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"This Bodes Some Strange Eruption to Our State": Hamlet, Contemporary Poetics, and the Avant-Garde

Organizing Committee:


This class would comprise a talk and discussion around Shakespeare's Hamlet and its relation to experimental language practices in contemporary poetics and film. It would be taught—this first session, at least; if there's anyone else who's really interested in the material, perhaps another session could follow—by Joe Milutis, a media artist and writer whose most recent book is Ether: The Nothing That Connects Everything. This class would happen in conjunction with an upcoming piece in Triple Canopy (where I'm an editor) on the same subject, and may also, then, be a space for meta-discussions on the various formats and platforms for knowledge exchange and intellectual inquiry. First and foremost, though, it's a chance for people who haven't read Hamlet, or would like to revisit it, to do a close reading of the text and discuss it in the context of contemporary theory and avant-garde art practice.

Joe would start off with a brief talk introducing his concerns, and then open thing up for a more general discussion. His jumping-off point would be a discussion of notions of the "materiality of the signifier" and the limits of that materiality in Hamlet, as well as a discussion of Shakespeare in the context of data-mapping technologies, and how these ideas are embodied in the various films of the play. The discussion may continue along these lines or engage other, related, topics: Hamlet and consciousness (e.g. read thru Bergsonian/Deleuzian notions of action and the virtual), Hamlet and ideology (e.g. Derrida's hauntology of Hamlet), Hamlet and experimental theater (e.g. read thru avant-garde reiterations such as Herbert Blau's Elsinore—or as an actor's manual in itself).

The discussion would be very much open, though, and it would be great if those if you with an interest in Hamlet, poetics, sound and materiality, Kenneth Branagh, etc., would participate in shaping the class beyond this outline. Definitely point out related work that's out there and additional readings that would be interesting. (I'll ask Joe to get things started by making any additional comments he might have.)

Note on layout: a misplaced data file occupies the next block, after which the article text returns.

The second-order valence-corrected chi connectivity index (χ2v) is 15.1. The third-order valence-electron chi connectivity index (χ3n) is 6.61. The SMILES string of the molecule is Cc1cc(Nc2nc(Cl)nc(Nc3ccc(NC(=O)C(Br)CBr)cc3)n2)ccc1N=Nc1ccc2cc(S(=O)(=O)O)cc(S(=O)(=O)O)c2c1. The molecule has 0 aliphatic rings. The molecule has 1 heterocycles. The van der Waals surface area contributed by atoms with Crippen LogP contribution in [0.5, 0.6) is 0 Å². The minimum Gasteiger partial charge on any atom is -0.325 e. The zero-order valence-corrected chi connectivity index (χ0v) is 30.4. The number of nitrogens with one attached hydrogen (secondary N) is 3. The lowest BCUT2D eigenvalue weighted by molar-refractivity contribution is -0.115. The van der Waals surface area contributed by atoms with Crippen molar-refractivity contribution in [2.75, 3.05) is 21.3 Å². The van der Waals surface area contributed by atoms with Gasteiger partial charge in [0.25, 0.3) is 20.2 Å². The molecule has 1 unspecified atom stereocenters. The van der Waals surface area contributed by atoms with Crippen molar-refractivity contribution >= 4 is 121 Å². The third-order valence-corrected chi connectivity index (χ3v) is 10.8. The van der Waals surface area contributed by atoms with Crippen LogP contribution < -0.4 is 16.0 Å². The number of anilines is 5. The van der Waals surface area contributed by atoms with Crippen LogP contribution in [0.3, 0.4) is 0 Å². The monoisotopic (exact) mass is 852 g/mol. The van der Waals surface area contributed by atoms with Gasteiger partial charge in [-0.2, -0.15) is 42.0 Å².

Joe doesn't live in New York but will be in town and available to facilitate the class on November 12th, 14th, or 15th—hopefully those dates work for enough people. (We'd aim to have one chosen by the end of October.)

Depending on the level of interest we could also organize a screening of some film versions of the play; that could be done as a separate class before Joe gets to town.



William Shakespeare, Hamlet



Jacques Derrida, Specters of Marx

Henri Bergson, ch. 1 of Matter and Memory

Herbert Blau, ch. 5 of Take Up The Bodies


Optional Screenings:

William Shakespeare's Hamlet (Branagh, 1996)

Hamlet 2000 (Almereyda, 2000)

Hamlet (Olivier, 1948)

So Is This (Michael Snow, 1982)



  • Joe Milutis


I'm still looking for the Olivier scene where he addresses the ghost after killing Polonius (my desktop is a mess!), however, here is a good scene to compare to the Ophelia re-enactment above. The Olivier version in general uses voice-over as the main thematic/stylistic disruption of "presence":

I am also finding that, while YouTube searches had not been helpful earlier in this process, that it is easier to find materials via uploading your own materials, rather than doing a more civilian search (i.e. suggested videos generated from titles and tags for some reason are better than "human" searching). So with that, I am going fishing:

If there is anyone who wants to pass on their own results of data mining "this" please pass on. Especially looking for a good high school Polonius (although most high school productions I've found are so wildly expurgated as to be useless. Or the class assignment for Hamlet becomes just another excuse to do a thinly veiled Star Wars homage.)

Since we had sound problems last Sunday, I'm starting to upload the full scenes to YouTube. I will probably take them down after a week or so, to avoid copyright issues, so probably best to download them yourself with something like the Firefox Youtube download plugin if you want them for reference. Although it would be interesting if we continued conversation in the comments boxes. And the upshot of uploading these will be to see what other videos the system lumps with mine, which may end up as useful fodder for the eventual essay.
This is Polonius's speech ("take this from this if this be otherwise"):
And this is the scene that I didn't have right on hand, with Ophelia re-enacting Hamlet's gestures:
More to come with Olivier . . . Joe

Hey everyone, a reminder that this class will be happening today at 4....


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